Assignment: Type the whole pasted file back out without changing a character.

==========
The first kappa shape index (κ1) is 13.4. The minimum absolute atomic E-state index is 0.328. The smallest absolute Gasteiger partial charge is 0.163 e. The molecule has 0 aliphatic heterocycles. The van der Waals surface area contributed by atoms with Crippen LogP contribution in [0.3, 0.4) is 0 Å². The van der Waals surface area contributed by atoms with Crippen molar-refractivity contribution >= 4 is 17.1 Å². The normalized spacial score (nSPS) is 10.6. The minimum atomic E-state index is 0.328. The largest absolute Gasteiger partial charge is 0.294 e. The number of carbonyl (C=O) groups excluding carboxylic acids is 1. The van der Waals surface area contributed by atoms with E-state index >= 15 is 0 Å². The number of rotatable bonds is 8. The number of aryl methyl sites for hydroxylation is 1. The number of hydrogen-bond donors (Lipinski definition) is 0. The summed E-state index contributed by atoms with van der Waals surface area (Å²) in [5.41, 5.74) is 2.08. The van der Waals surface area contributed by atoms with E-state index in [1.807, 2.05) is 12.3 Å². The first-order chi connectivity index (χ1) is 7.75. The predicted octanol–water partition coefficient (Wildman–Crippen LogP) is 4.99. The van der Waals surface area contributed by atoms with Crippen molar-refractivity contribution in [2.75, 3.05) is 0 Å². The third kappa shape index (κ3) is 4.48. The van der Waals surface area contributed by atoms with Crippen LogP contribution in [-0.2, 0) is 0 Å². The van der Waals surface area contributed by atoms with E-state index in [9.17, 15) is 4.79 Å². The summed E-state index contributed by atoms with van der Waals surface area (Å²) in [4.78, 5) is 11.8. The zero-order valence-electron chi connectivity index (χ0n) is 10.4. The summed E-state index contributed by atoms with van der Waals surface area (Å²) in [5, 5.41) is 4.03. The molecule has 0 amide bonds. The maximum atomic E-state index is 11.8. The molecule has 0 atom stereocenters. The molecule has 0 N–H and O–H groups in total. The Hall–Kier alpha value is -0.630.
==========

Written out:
The first kappa shape index (κ1) is 13.4. The minimum absolute atomic E-state index is 0.328. The smallest absolute Gasteiger partial charge is 0.163 e. The molecule has 0 aliphatic heterocycles. The van der Waals surface area contributed by atoms with Crippen LogP contribution in [0.3, 0.4) is 0 Å². The van der Waals surface area contributed by atoms with Crippen molar-refractivity contribution >= 4 is 17.1 Å². The normalized spacial score (nSPS) is 10.6. The minimum atomic E-state index is 0.328. The largest absolute Gasteiger partial charge is 0.294 e. The number of carbonyl (C=O) groups excluding carboxylic acids is 1. The van der Waals surface area contributed by atoms with E-state index >= 15 is 0 Å². The number of rotatable bonds is 8. The number of aryl methyl sites for hydroxylation is 1. The number of hydrogen-bond donors (Lipinski definition) is 0. The summed E-state index contributed by atoms with van der Waals surface area (Å²) in [5.41, 5.74) is 2.08. The van der Waals surface area contributed by atoms with E-state index in [1.807, 2.05) is 12.3 Å². The first-order chi connectivity index (χ1) is 7.75. The predicted octanol–water partition coefficient (Wildman–Crippen LogP) is 4.99. The van der Waals surface area contributed by atoms with Crippen molar-refractivity contribution in [2.75, 3.05) is 0 Å². The third kappa shape index (κ3) is 4.48. The van der Waals surface area contributed by atoms with Crippen LogP contribution in [-0.2, 0) is 0 Å². The van der Waals surface area contributed by atoms with E-state index in [9.17, 15) is 4.79 Å². The summed E-state index contributed by atoms with van der Waals surface area (Å²) in [4.78, 5) is 11.8. The zero-order valence-electron chi connectivity index (χ0n) is 10.4. The summed E-state index contributed by atoms with van der Waals surface area (Å²) in [5, 5.41) is 4.03. The molecule has 0 amide bonds. The maximum atomic E-state index is 11.8. The molecule has 0 atom stereocenters. The molecule has 0 N–H and O–H groups in total. The Hall–Kier alpha value is -0.630.